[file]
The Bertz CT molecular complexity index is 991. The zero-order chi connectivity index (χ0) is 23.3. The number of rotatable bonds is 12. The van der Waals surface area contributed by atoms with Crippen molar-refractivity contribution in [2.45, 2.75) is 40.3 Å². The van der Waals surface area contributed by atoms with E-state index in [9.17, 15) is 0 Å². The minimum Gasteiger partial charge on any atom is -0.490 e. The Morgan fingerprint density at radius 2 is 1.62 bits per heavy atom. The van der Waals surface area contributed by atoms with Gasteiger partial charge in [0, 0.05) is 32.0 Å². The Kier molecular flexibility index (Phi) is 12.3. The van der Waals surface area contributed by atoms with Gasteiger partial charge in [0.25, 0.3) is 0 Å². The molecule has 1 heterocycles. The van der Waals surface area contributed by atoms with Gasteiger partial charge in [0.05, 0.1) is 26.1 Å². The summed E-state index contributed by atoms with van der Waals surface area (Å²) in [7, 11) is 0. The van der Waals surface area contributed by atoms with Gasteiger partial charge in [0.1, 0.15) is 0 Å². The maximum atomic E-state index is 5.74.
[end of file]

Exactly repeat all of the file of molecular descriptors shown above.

The Bertz CT molecular complexity index is 991. The zero-order chi connectivity index (χ0) is 23.3. The number of rotatable bonds is 12. The van der Waals surface area contributed by atoms with Crippen molar-refractivity contribution in [2.45, 2.75) is 40.3 Å². The van der Waals surface area contributed by atoms with E-state index in [9.17, 15) is 0 Å². The minimum Gasteiger partial charge on any atom is -0.490 e. The Morgan fingerprint density at radius 2 is 1.62 bits per heavy atom. The van der Waals surface area contributed by atoms with Gasteiger partial charge in [0, 0.05) is 32.0 Å². The Kier molecular flexibility index (Phi) is 12.3. The van der Waals surface area contributed by atoms with Gasteiger partial charge in [0.25, 0.3) is 0 Å². The molecule has 1 heterocycles. The van der Waals surface area contributed by atoms with Gasteiger partial charge in [0.05, 0.1) is 26.1 Å². The summed E-state index contributed by atoms with van der Waals surface area (Å²) in [7, 11) is 0. The van der Waals surface area contributed by atoms with Gasteiger partial charge in [0.1, 0.15) is 0 Å². The maximum atomic E-state index is 5.74.